Oil surged to its highest price in a week in New York after the United Nations Security Council approved military intervention to protect civilians in Libya, holder of Africa’s largest crude reserves.
Futures jumped as much as 2.2 percent after the UN voted to establish a no-fly zone over Libya and demanded a cease-fire with rebels. Oil climbed 3.5 percent yesterday, the most in three weeks, after Muammar Qaddafi’s jets dropped bombs around Benghazi while Bahraini security forces arrested opposition leaders. Credit Suisse Group AG raised its forecast for Brent crude traded in London, citing Middle East unrest.
“The no-fly zone resolution increases the risk premium,” said Hannes Loacker, an analyst with Raiffeisen Bank International AG in Vienna. “Without it, Qaddafi would probably re-conquer all parts of the country and the oil business would become more stable sooner. With the resolution, oil production will face more substantial outages for a longer period.”
Oil for April delivery gained as much as $2.24 to $103.66 a barrel in electronic trading on the New York Mercantile Exchange, and was at $103.08 at 12:08 p.m. London time. Yesterday, it jumped $3.44 to $101.42, the highest close since March 10. Prices are up 1.9 percent this week.
Brent crude for May settlement was up $1.11 at $116.01 after climbing as much as $2.39, or 2.1 percent, to $117.29 a barrel on the ICE Futures Europe exchange in London. Yesterday, the contract advanced $4.30, or 3.9 percent, to $114.90.
Credit Suisse Group AG today upgraded its forecasts for Brent, citing unrest in the Middle East and concerns about capacity shortfalls. The bank increased its projection to $105.80 a barrel from $85, analysts led by Sydney-based Sandra McCullagh said in a report. It raised its 2012 estimate by 18 percent to $100.50 a barrel from $85. UBS AG this week advanced its 2011 forecast by 22 percent to $103.75 a barrel from $85.
Prices retreated briefly after China’s central bank moved to cool economic growth, after inflation and industrial output exceeded economists’ forecasts. The People’s Bank of China raised banks’ reserve requirements by half a percentage point.
Oil climbed yesterday on concern violence in Bahrain will spill into Saudi Arabia, the world’s largest oil exporter. Forces from neighboring countries were invited by Bahrain to help quell a month of protests driven by majority Shiites. Regional unrest has cut Libya’s crude production and toppled the leaders of Tunisia and Egypt.
The no-fly resolution may “result in the UN having to take military action against Qaddafi and the prospect of that is not good for a peaceful resolution,” Ben Westmore, a minerals and energy economist at National Australia Bank Ltd. in Melbourne, said by telephone today. “The prospect of supply tightening is keeping a floor under oil prices.”
State of Emergency
The last time the United Nations imposed a no-fly zone upon a member of the Organization of Petroleum Exporting Countries was in Iraq in 1991, intended to prevent strikes by Saddam Hussein’s air force on the north and south of the country after his troops were driven out of Kuwait.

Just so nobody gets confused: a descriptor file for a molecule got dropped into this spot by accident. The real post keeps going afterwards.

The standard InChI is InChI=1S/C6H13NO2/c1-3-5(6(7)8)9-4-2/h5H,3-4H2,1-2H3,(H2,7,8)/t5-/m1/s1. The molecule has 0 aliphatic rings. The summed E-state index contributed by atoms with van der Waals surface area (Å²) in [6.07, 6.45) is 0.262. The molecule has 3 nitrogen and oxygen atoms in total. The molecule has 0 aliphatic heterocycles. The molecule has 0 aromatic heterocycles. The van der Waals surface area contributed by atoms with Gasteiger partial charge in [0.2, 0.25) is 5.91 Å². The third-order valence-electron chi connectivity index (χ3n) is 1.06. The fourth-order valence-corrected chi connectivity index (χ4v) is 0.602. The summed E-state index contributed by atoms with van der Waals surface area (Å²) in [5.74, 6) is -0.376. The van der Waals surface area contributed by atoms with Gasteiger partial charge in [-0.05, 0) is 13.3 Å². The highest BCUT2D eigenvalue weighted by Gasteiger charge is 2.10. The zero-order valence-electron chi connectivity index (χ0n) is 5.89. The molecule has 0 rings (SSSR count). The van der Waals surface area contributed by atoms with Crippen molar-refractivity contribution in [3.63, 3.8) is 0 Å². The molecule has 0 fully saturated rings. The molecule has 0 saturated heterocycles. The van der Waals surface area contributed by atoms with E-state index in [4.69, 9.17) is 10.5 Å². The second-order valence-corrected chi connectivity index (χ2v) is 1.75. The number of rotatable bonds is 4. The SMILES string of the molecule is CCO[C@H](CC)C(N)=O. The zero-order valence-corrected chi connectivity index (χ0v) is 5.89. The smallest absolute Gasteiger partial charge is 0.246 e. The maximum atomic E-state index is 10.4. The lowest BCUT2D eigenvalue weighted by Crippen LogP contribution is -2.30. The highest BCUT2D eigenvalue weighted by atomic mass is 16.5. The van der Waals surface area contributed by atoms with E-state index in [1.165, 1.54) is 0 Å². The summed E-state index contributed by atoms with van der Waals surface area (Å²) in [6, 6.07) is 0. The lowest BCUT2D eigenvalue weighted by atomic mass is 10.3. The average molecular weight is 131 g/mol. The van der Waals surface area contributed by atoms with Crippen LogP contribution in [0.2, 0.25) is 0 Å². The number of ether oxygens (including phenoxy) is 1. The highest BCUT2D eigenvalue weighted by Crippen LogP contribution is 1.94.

Bahrain declared a state of emergency on March 15 as a second contingent of troops from Gulf nations poured into the kingdom. About 1,000 people in Saudi Arabia’s eastern city of al-Qatif defied a ban on demonstrations and protested peacefully on March 16 to demand the country’s troops end their incursion into Bahrain.
“Bahrain arrested seven opposition leaders, drawing U.S. criticism and raising fears of a regional conflict in top oil producer Saudi Arabia,” Mark Pervan, head of commodity research at Australia & New Zealand Banking Group Ltd. in Melbourne, said in an e-mailed note today.
The restoration of Qaddafi’s control won’t necessarily lead to the quick resumption of Libyan oil output, analysts at JPMorgan Chase & Co. led by Lawrence Eagles in New York said in a note to clients yesterday. It will be difficult to persuade foreign workers to return and there may be the obstacle of UN sanctions and a boycott of Libyan oil, the analysts said.
Libya’s oil exports may be halted for “many months” because of damage to facilities and sanctions following a rebellion against Qaddafi, the International Energy Agency said in its monthly Oil Market Report on March 15.
Analysts at Nomura International Ltd. said Japan’s oil demand may jump by 3.9 percent, or 171,000 barrels a day, as the country seeks alternative power sources after an earthquake and tsunami disabled nuclear power plants.
Nomura said it based its estimates on the effect of quakes in 1995 and 2007. Japan will make up for the bulk of the nuclear power losses by boosting output in oil-fired and natural gas-fueled power plants, the bank said in an e-mailed report.
A Tokyo Electric Power Co. official said the company may connect a power cable to the Fukushima nuclear plant this afternoon as workers try to restart the cooling system and prevent a meltdown. The March 11 earthquake, Japan’s strongest on record, triggered a tsunami that has killed 6,405 people, according to the National Police Agency.